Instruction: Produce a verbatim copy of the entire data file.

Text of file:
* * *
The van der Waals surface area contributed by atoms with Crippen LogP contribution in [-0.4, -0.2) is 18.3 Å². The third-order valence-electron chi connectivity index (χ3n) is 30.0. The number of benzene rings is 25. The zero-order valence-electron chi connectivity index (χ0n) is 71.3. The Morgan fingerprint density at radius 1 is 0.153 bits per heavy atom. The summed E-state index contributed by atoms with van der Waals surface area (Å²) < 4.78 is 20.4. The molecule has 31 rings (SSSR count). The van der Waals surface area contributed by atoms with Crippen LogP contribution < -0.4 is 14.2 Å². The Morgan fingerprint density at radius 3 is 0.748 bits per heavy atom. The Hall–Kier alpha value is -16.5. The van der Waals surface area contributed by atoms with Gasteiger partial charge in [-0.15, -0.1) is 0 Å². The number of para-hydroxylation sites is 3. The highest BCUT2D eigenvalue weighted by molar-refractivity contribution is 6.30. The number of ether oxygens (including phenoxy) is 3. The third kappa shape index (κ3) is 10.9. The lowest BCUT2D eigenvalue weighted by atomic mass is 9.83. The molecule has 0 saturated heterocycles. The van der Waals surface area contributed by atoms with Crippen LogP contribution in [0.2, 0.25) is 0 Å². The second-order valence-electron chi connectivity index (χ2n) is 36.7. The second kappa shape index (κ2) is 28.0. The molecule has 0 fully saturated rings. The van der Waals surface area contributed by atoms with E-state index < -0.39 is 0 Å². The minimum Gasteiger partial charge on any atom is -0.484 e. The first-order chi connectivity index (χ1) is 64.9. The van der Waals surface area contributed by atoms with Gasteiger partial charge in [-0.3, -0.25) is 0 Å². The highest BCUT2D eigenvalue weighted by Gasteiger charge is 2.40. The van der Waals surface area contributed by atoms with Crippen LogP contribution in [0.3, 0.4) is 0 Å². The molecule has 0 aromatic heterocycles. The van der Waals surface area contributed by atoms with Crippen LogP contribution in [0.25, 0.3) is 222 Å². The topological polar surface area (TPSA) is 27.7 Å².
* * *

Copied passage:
The van der Waals surface area contributed by atoms with Crippen LogP contribution in [-0.4, -0.2) is 18.3 Å². The third-order valence-electron chi connectivity index (χ3n) is 30.0. The number of benzene rings is 25. The zero-order valence-electron chi connectivity index (χ0n) is 71.3. The Morgan fingerprint density at radius 1 is 0.153 bits per heavy atom. The summed E-state index contributed by atoms with van der Waals surface area (Å²) < 4.78 is 20.4. The molecule has 31 rings (SSSR count). The van der Waals surface area contributed by atoms with Crippen LogP contribution < -0.4 is 14.2 Å². The Morgan fingerprint density at radius 3 is 0.748 bits per heavy atom. The Hall–Kier alpha value is -16.5. The van der Waals surface area contributed by atoms with Gasteiger partial charge in [-0.15, -0.1) is 0 Å². The number of para-hydroxylation sites is 3. The highest BCUT2D eigenvalue weighted by molar-refractivity contribution is 6.30. The number of ether oxygens (including phenoxy) is 3. The third kappa shape index (κ3) is 10.9. The lowest BCUT2D eigenvalue weighted by atomic mass is 9.83. The molecule has 0 saturated heterocycles. The van der Waals surface area contributed by atoms with Crippen LogP contribution in [0.2, 0.25) is 0 Å². The second-order valence-electron chi connectivity index (χ2n) is 36.7. The second kappa shape index (κ2) is 28.0. The molecule has 0 fully saturated rings. The van der Waals surface area contributed by atoms with E-state index < -0.39 is 0 Å². The minimum Gasteiger partial charge on any atom is -0.484 e. The first-order chi connectivity index (χ1) is 64.9. The van der Waals surface area contributed by atoms with Gasteiger partial charge in [-0.3, -0.25) is 0 Å². The highest BCUT2D eigenvalue weighted by Gasteiger charge is 2.40. The van der Waals surface area contributed by atoms with Crippen LogP contribution in [0.3, 0.4) is 0 Å². The molecule has 0 aromatic heterocycles. The van der Waals surface area contributed by atoms with Crippen LogP contribution in [0.25, 0.3) is 222 Å². The topological polar surface area (TPSA) is 27.7 Å².